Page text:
Functional analysis and treatment of destructive behavior maintained by termination of "don't" (and symmetrical "do") requests

Wayne W. Fisher, John D. Adelinis, Rachel H. Thompson, April S. Worsdell, Jennifer R. Zarcone

Research output: Contribution to journalArticlepeer-review

44 Scopus citations


We used descriptive assessment information to generate hypotheses regarding the function of destructive behavior for 2 individuals who displayed near-zero rates of problem behavior during an experimental functional analysis using methods similar to Iwata, Dorsey, Slifer, Bauman, and Richman (1982/1994). The descriptive data suggested that destructive behavior occurred primarily when caregivers issued requests to the participants that interfered with ongoing high-probability (and presumably highly preferred) behaviors (i.e., a "don't" or a symmetrical "do" request). Subsequent experimental analyses showed that destructive behavior was maintained by contingent termination of "don't" and symmetrical "do" requests but not by termination of topographically similar "do" requests. These results suggested that destructive behavior may have been maintained by positive reinforcement (i.e., termination of the "don't" request allowed the individual to return to a highly preferred activity). Finally, a treatment (functional communication training plus extinction) developed on the basis of these analyses reduced destructive behavior to near-zero levels.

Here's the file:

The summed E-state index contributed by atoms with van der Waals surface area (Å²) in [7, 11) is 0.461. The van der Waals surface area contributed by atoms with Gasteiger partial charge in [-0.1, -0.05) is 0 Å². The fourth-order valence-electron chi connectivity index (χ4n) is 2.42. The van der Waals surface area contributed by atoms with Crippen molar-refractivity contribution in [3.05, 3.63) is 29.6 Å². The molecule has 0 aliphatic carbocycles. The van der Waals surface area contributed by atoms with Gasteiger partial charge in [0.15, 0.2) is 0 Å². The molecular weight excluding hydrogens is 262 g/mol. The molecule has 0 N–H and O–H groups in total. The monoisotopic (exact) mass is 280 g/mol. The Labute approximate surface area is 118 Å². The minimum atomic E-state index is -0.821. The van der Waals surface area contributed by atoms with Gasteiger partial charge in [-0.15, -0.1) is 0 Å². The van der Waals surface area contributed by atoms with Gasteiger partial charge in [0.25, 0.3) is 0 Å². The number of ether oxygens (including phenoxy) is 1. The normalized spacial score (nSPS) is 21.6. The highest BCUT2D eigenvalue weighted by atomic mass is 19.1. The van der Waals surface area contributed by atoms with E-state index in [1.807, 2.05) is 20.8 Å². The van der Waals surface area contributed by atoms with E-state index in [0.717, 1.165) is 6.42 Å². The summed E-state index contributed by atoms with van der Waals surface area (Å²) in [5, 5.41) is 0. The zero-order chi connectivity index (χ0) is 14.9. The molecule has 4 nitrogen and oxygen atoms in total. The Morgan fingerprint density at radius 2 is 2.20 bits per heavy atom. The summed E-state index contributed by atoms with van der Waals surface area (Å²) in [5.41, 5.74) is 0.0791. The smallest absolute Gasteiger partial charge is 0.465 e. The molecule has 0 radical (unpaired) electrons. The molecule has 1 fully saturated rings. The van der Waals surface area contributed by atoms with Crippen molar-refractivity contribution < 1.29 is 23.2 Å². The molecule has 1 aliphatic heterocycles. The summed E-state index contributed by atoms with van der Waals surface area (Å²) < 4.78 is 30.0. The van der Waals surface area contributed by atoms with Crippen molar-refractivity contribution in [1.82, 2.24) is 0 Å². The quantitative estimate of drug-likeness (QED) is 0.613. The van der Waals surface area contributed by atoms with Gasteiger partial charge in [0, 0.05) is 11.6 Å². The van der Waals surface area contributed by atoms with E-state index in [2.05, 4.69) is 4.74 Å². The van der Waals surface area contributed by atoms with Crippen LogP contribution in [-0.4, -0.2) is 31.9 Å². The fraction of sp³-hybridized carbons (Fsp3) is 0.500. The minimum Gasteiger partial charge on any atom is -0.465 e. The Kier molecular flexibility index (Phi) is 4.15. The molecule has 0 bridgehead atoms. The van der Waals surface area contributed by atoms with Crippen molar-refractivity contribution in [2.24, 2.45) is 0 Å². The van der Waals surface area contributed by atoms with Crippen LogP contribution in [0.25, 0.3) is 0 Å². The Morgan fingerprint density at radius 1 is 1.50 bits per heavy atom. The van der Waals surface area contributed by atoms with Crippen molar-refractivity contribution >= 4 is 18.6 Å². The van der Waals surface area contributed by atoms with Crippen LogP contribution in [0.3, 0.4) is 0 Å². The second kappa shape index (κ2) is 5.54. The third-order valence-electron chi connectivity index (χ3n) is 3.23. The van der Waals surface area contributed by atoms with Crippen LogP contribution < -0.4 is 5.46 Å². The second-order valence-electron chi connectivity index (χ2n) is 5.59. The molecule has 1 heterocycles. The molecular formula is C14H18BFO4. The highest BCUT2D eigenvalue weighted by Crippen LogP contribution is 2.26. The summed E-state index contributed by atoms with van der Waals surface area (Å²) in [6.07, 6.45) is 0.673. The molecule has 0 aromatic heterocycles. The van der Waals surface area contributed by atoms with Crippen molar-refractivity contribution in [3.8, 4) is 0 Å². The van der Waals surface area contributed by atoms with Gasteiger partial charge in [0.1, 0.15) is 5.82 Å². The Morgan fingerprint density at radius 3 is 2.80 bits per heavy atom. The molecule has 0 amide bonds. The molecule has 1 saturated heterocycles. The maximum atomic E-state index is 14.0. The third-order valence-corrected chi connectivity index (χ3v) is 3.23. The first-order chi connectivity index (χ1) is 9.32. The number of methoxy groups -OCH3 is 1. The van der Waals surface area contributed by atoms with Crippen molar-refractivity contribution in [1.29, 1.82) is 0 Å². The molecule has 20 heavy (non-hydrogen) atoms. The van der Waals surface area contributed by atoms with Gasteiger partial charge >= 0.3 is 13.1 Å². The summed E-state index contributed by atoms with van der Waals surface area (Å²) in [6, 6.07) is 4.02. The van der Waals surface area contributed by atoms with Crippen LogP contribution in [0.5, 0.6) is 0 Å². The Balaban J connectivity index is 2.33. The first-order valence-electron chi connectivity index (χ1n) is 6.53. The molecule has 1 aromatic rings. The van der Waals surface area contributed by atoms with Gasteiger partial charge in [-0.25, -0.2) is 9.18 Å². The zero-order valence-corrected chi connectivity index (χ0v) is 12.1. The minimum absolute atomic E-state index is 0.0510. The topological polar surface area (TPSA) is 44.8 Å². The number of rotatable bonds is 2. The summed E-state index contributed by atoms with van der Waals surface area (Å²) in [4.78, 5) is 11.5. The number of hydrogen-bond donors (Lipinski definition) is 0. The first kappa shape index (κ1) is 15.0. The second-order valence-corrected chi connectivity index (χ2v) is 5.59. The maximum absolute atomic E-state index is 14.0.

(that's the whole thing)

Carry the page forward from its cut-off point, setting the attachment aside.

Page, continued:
Original languageEnglish (US)
Pages (from-to)339-356
Number of pages18
JournalJournal of applied behavior analysis
Issue number3
StatePublished - 1998
Externally publishedYes


  • "Do" and "don't" requests
  • Aggression
  • Descriptive assessment
  • Functional analysis
  • Property destruction
  • Response-response relations
  • Stereotypy

ASJC Scopus subject areas

  • Philosophy
  • Sociology and Political Science
  • Applied Psychology


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